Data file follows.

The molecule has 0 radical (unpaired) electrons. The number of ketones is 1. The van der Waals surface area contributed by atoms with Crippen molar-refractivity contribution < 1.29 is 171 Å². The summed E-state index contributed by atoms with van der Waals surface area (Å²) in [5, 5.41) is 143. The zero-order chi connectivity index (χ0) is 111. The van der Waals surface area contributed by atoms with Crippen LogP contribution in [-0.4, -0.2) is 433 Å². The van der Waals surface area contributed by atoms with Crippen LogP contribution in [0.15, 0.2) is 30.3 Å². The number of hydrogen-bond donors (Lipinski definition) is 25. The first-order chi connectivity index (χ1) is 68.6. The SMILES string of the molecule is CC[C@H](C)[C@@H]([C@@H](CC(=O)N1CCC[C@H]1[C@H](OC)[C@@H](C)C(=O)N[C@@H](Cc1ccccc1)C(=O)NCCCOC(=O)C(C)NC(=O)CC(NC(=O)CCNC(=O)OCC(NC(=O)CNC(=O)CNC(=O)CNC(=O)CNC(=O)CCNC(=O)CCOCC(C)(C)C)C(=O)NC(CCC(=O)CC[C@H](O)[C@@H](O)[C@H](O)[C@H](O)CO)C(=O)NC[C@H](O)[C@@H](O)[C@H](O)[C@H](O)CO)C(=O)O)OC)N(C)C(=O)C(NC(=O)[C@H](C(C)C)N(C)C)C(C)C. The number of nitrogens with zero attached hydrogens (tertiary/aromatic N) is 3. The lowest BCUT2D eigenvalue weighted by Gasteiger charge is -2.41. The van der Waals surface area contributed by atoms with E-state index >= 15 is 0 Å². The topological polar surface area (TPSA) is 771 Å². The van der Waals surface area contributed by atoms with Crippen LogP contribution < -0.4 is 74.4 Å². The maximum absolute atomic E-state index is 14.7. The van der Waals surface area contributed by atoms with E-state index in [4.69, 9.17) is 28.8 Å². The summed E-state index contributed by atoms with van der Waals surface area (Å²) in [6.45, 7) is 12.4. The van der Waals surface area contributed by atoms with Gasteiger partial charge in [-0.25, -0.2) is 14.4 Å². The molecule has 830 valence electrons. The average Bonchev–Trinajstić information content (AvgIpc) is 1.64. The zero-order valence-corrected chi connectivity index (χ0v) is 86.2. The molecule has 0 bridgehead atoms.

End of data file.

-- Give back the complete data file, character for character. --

The molecule has 0 radical (unpaired) electrons. The number of ketones is 1. The van der Waals surface area contributed by atoms with Crippen molar-refractivity contribution < 1.29 is 171 Å². The summed E-state index contributed by atoms with van der Waals surface area (Å²) in [5, 5.41) is 143. The zero-order chi connectivity index (χ0) is 111. The van der Waals surface area contributed by atoms with Crippen LogP contribution in [-0.4, -0.2) is 433 Å². The van der Waals surface area contributed by atoms with Crippen LogP contribution in [0.15, 0.2) is 30.3 Å². The number of hydrogen-bond donors (Lipinski definition) is 25. The first-order chi connectivity index (χ1) is 68.6. The SMILES string of the molecule is CC[C@H](C)[C@@H]([C@@H](CC(=O)N1CCC[C@H]1[C@H](OC)[C@@H](C)C(=O)N[C@@H](Cc1ccccc1)C(=O)NCCCOC(=O)C(C)NC(=O)CC(NC(=O)CCNC(=O)OCC(NC(=O)CNC(=O)CNC(=O)CNC(=O)CNC(=O)CCNC(=O)CCOCC(C)(C)C)C(=O)NC(CCC(=O)CC[C@H](O)[C@@H](O)[C@H](O)[C@H](O)CO)C(=O)NC[C@H](O)[C@@H](O)[C@H](O)[C@H](O)CO)C(=O)O)OC)N(C)C(=O)C(NC(=O)[C@H](C(C)C)N(C)C)C(C)C. The number of nitrogens with zero attached hydrogens (tertiary/aromatic N) is 3. The lowest BCUT2D eigenvalue weighted by Gasteiger charge is -2.41. The van der Waals surface area contributed by atoms with E-state index >= 15 is 0 Å². The topological polar surface area (TPSA) is 771 Å². The van der Waals surface area contributed by atoms with Crippen LogP contribution < -0.4 is 74.4 Å². The maximum absolute atomic E-state index is 14.7. The van der Waals surface area contributed by atoms with E-state index in [4.69, 9.17) is 28.8 Å². The summed E-state index contributed by atoms with van der Waals surface area (Å²) in [6.45, 7) is 12.4. The van der Waals surface area contributed by atoms with Gasteiger partial charge in [-0.25, -0.2) is 14.4 Å². The molecule has 830 valence electrons. The average Bonchev–Trinajstić information content (AvgIpc) is 1.64. The zero-order valence-corrected chi connectivity index (χ0v) is 86.2. The molecule has 0 bridgehead atoms.